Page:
At the very least, though, the latest hiccup in shipping routes serves as yet another reminder of the risks that stem from relying on lengthy supply chains in a more fractious world. As a result, the rewiring of global supply chains that forms a key pillar of the 3D reset looks set to continue.

Important Information

The contents of this document may not be reproduced or distributed in any manner without prior permission.

This document is intended to be for information purposes only and it is not intended as promotional material in any respect nor is it to be construed as any solicitation and offering to buy or sell any investment products. The views and opinions contained herein are those of the author(s), and do not necessarily represent views expressed or reflected in other Schroders communications, strategies or funds. The material is not intended to provide, and should not be relied on for investment advice or recommendation. Any security(ies) mentioned above is for illustrative purpose only, not a recommendation to invest or divest. Opinions stated are valid as of the date of this document and are subject to change without notice. Information herein and information from third party are believed to be reliable, but Schroder Investment Management (Hong Kong) Limited does not warrant its completeness or accuracy.

Investment involves risks. Past performance and any forecasts are not necessarily a guide to future or likely performance. You should remember that the value of investments can go down as well as up and is not guaranteed. You may not get back the full amount invested. Derivatives carry a high degree of risk. Exchange rate changes may cause the value of the overseas investments to rise or fall. If investment returns are not denominated in HKD/USD, US/HK dollar-based investors are exposed to exchange rate fluctuations. Please refer to the relevant offering document including the risk factors for further details.

This material has not been reviewed by the SFC. Issued by Schroder Investment Management (Hong Kong) Limited.


David Rees
Senior Emerging Markets Economist


Follow us

Contact Us

Level 33, Two Pacific Place, 88 Queensway, Hong Kong

(852) 2521 1633

Online enquiry: Please complete the web form below and we will reply as soon as possible.

Contact us

The investments mentioned in this website may not be suitable to all investors. The information contained in this website is provided for reference only and does not constitute any investment advice. Investors are advised to seek independent advice before making any investment decision.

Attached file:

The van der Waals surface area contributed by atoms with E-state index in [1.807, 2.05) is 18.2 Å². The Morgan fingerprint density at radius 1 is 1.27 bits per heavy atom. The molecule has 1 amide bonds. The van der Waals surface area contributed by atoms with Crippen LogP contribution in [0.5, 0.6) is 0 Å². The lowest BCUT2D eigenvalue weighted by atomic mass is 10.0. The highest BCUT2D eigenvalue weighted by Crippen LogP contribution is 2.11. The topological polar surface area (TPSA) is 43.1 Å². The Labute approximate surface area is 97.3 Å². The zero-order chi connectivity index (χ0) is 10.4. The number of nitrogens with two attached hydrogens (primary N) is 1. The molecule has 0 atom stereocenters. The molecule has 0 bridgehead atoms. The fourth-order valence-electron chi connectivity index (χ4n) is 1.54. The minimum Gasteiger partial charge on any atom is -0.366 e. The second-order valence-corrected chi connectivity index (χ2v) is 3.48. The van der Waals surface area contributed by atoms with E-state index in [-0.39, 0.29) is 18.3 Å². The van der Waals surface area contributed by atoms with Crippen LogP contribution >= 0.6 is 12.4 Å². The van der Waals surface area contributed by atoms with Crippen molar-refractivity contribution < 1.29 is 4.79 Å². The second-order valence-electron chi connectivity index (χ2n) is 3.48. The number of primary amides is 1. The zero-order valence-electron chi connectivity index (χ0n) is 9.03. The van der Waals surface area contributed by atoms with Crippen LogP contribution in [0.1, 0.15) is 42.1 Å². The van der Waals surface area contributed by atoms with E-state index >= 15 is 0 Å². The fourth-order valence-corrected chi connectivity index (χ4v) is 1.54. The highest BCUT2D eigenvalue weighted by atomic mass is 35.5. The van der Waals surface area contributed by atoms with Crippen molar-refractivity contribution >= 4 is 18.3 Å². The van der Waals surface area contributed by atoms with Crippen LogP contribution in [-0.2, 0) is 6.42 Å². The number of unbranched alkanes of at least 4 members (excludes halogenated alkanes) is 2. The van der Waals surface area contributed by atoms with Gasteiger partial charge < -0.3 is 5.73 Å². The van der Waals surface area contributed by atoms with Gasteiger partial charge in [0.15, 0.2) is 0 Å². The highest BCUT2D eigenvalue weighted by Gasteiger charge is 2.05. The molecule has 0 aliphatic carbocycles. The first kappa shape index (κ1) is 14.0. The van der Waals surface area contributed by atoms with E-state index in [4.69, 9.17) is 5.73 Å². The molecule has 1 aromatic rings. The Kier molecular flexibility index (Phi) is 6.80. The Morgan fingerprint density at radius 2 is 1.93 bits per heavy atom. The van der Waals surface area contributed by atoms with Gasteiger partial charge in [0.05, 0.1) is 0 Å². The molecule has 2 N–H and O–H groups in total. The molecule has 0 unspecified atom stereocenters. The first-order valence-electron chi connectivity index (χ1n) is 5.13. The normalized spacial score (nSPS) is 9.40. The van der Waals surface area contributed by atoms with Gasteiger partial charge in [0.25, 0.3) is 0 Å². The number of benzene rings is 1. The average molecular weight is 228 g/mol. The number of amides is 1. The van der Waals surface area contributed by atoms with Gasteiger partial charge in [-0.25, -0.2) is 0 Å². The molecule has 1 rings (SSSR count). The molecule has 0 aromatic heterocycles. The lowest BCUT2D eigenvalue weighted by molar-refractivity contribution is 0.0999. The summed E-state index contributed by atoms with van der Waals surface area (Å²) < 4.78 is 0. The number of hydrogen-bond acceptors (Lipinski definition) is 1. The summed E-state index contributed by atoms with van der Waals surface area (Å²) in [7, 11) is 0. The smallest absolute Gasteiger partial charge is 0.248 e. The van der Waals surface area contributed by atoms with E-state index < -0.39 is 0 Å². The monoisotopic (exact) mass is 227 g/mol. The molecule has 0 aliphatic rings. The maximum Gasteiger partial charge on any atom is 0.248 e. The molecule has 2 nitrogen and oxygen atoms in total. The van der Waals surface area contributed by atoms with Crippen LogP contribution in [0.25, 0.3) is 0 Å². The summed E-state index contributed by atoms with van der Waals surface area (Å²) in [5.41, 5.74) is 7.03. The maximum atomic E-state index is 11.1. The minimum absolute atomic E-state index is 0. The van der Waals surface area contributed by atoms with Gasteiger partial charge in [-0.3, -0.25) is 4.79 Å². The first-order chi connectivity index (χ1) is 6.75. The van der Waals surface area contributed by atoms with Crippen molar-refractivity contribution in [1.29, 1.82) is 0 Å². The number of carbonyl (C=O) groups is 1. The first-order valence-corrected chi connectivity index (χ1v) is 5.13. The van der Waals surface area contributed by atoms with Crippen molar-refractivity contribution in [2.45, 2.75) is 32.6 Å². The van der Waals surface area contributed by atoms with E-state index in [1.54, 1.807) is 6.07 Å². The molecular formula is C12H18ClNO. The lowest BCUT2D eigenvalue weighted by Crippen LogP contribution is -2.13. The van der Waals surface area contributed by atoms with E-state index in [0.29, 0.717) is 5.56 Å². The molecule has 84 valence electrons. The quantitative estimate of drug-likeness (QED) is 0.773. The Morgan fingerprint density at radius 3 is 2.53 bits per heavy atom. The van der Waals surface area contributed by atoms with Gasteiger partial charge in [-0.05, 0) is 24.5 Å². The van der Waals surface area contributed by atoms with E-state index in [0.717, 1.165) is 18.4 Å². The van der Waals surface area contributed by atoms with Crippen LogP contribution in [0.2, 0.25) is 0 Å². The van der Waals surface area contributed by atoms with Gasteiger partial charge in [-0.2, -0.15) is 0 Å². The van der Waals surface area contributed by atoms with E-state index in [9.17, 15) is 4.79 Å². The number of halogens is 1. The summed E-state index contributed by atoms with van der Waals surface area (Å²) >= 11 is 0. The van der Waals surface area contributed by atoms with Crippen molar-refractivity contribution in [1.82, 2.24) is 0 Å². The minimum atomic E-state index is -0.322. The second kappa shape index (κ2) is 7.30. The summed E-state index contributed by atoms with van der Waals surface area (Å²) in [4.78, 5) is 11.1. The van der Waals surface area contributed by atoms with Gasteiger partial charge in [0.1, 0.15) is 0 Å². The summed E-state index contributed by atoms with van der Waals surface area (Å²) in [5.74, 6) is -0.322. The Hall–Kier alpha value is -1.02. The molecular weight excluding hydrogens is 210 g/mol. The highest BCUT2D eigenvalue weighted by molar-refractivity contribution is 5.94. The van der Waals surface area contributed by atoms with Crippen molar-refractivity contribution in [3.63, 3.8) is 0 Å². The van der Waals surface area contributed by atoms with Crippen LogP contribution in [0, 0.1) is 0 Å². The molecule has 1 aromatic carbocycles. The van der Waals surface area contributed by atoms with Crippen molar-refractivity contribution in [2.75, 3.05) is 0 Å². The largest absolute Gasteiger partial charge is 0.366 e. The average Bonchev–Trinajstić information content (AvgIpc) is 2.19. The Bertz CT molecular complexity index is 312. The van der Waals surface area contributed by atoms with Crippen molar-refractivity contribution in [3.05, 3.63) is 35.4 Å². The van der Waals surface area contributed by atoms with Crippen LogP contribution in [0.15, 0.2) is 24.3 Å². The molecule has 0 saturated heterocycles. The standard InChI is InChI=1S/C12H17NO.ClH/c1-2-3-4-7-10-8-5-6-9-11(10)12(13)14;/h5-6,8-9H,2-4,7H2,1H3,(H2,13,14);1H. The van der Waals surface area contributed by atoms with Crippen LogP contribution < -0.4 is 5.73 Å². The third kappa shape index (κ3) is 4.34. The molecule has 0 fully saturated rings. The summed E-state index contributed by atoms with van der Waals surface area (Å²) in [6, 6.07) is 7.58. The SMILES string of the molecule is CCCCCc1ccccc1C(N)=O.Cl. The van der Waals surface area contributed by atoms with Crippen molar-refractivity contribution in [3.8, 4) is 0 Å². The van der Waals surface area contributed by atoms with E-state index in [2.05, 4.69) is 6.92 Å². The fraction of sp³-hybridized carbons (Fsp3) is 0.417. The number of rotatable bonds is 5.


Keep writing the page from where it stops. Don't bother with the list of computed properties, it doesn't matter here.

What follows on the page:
Investment involves risk. Past performance is not indicative of future performance. You should remember that the value of investments can go down as well as up and is not guaranteed. You may not get back the full amount invested. Please refer to the relevant offering document including the risk factors.

This website is intended for Hong Kong residents only. Non-Hong Kong residents are responsible for observing all applicable laws and regulations of their relevant jurisdictions before proceeding to access the information contained herein. Schroder Investment Management (Hong Kong) Limited is regulated by the SFC. The website (excluding Schroder Provident Plan related pages) has not been reviewed by the SFC.

The website is issued by Schroder Investment Management (Hong Kong) Limited.

Important notice: Schroders does not make unsolicited requests through emails, calls, messages, WhatsApp, WeChat, Facebook, Instagram applications. Any contact other than via Schroders’ official channels for personal or financial information is likely to be false and fraudulent. Please stay vigilant and refer to our Fraud Alert Notice for further details. If you have doubts about the person, platforms, websites or institutions that claim to be associated with Schroders, please contact us via (852) 2521 1633 and inform the local police.